time-in-powers-of-ten-book-review

“Time in Powers of Ten”
By Gerard ‘t Hooft (Author), Stefan Vandoren (Author) 
World Scientific Publishing Company, 380pp | Buy on Amazon

Time in Powers of Ten is one of those books suitable for everyone – from teenagers to accomplished scientists. There’s something to learn for everyone, and even if you somehow know everything that’s in the book, the text is so pleasant and the illustrations are so rich and well suited that you’ll definitely enjoying reading through it.

The book invites us to take a walk through time – leaping across powers of ten. It starts with a second, and describes what phenomena take place at that time scale. It them grows the time frame more and more, It passes through years, centuries, slowly moving towards geological periods and even astronomical periods, ultimately reaching a period longer than the age of the universe – something which barely has any meaning at all. But the book isn’t about time, it’s about what happens during time. We get to see who invented time measuring devices, what the Earth looked like millions of years ago, how stars are born, how the universe was born, and how come we know all this. It presents things from many different fields, from biology and history to geology and astronomy, the text is varied, informative, and easy to read through. The pictures are really great as well.

After you get to the biggest conceivable time frames, the book does a 180 – it goes straight back to the smallest time frame – the Plank time. The transition is actually surprisingly smooth, because astronomical processes are tightly connected to quantum mechanics and sub-atomic particles. The time period grows and grows, until, after several powers of ten, it reaches the second again.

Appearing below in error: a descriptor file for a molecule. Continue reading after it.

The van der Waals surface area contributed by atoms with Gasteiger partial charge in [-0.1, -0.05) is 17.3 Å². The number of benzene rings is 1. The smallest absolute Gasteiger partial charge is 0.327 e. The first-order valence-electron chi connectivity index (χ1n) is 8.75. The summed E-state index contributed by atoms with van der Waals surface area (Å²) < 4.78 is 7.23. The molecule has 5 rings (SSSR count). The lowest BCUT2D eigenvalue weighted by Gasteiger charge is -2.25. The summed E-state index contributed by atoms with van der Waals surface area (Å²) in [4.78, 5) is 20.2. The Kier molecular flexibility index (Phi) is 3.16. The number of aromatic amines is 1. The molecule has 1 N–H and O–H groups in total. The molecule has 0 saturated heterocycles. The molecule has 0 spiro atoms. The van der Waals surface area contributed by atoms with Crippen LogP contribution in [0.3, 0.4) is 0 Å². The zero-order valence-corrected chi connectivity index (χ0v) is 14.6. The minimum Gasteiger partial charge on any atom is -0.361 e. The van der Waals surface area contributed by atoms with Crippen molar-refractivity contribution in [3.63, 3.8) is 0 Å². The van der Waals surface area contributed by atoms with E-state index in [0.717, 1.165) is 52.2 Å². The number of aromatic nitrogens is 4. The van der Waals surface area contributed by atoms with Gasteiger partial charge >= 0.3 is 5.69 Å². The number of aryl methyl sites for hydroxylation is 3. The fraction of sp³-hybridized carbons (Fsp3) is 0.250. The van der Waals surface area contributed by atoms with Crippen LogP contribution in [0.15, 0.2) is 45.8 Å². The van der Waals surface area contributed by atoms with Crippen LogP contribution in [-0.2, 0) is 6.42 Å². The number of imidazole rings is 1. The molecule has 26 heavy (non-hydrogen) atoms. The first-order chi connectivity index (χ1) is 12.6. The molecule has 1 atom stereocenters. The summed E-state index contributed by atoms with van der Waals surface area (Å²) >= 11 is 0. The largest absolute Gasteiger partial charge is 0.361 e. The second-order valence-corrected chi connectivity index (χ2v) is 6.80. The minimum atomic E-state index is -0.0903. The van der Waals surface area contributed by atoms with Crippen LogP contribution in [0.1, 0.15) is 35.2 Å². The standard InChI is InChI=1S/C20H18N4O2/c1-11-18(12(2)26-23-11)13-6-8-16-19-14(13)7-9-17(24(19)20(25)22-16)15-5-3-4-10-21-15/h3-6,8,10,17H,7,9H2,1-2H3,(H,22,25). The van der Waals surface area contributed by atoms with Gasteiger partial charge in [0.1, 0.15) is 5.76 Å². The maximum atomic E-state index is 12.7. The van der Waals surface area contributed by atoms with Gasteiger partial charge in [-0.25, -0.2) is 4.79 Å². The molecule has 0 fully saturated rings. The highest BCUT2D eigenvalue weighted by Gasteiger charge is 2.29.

I assume the biggest challenge of the book was how to decide what phenomena and processes to include – because naturally, you can’t talk about everything that happens. I have to say, the choice was quite inspired; it was varied enough to avoid boredom and unilateralism, and coherent enough to be easy to read through.

All in all, I really like the concept of this book, and I enjoyed reading it. I actually read the entire book in one go, which rarely happens to me. I wouldn’t say it’s a must have, but it’s definitely a welcome addition to any library, no matter who you are and where you’re from.

Enjoyed this article? Join 40,000+ subscribers to the ZME Science newsletter. Subscribe now!

Estimate my solar savings!